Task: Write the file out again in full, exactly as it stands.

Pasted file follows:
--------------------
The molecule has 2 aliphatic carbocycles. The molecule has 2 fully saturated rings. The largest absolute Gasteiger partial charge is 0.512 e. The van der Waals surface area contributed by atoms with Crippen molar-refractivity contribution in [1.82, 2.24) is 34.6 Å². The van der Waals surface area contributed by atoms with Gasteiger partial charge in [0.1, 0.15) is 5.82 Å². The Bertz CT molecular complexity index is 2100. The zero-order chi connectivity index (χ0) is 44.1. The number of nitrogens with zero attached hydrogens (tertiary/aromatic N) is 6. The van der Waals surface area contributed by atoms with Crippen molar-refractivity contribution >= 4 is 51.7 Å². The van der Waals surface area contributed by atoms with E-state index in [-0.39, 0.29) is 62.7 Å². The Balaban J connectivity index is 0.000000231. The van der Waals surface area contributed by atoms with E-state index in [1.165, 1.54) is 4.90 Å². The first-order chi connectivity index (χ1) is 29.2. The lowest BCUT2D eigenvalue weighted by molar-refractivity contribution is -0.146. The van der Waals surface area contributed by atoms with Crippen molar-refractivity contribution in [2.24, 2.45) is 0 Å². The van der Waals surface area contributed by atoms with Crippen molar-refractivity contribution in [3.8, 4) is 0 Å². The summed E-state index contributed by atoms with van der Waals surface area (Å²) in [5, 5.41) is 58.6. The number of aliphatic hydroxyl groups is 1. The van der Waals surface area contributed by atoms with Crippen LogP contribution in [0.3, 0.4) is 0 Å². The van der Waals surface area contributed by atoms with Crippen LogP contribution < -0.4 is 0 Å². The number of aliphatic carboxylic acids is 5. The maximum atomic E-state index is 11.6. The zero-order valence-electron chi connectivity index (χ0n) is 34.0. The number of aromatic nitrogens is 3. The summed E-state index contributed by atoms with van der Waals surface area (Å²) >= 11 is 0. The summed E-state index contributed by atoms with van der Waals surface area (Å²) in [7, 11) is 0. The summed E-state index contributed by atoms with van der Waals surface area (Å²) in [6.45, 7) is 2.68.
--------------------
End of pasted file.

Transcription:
The molecule has 2 aliphatic carbocycles. The molecule has 2 fully saturated rings. The largest absolute Gasteiger partial charge is 0.512 e. The van der Waals surface area contributed by atoms with Crippen molar-refractivity contribution in [1.82, 2.24) is 34.6 Å². The van der Waals surface area contributed by atoms with Gasteiger partial charge in [0.1, 0.15) is 5.82 Å². The Bertz CT molecular complexity index is 2100. The zero-order chi connectivity index (χ0) is 44.1. The number of nitrogens with zero attached hydrogens (tertiary/aromatic N) is 6. The van der Waals surface area contributed by atoms with Crippen molar-refractivity contribution >= 4 is 51.7 Å². The van der Waals surface area contributed by atoms with E-state index in [-0.39, 0.29) is 62.7 Å². The Balaban J connectivity index is 0.000000231. The van der Waals surface area contributed by atoms with E-state index in [1.165, 1.54) is 4.90 Å². The first-order chi connectivity index (χ1) is 29.2. The lowest BCUT2D eigenvalue weighted by molar-refractivity contribution is -0.146. The van der Waals surface area contributed by atoms with Crippen molar-refractivity contribution in [2.24, 2.45) is 0 Å². The van der Waals surface area contributed by atoms with Crippen molar-refractivity contribution in [3.8, 4) is 0 Å². The summed E-state index contributed by atoms with van der Waals surface area (Å²) in [5, 5.41) is 58.6. The number of aliphatic hydroxyl groups is 1. The van der Waals surface area contributed by atoms with Crippen LogP contribution in [0.3, 0.4) is 0 Å². The van der Waals surface area contributed by atoms with Crippen LogP contribution < -0.4 is 0 Å². The number of aliphatic carboxylic acids is 5. The maximum atomic E-state index is 11.6. The zero-order valence-electron chi connectivity index (χ0n) is 34.0. The number of aromatic nitrogens is 3. The summed E-state index contributed by atoms with van der Waals surface area (Å²) >= 11 is 0. The summed E-state index contributed by atoms with van der Waals surface area (Å²) in [7, 11) is 0. The summed E-state index contributed by atoms with van der Waals surface area (Å²) in [6.45, 7) is 2.68.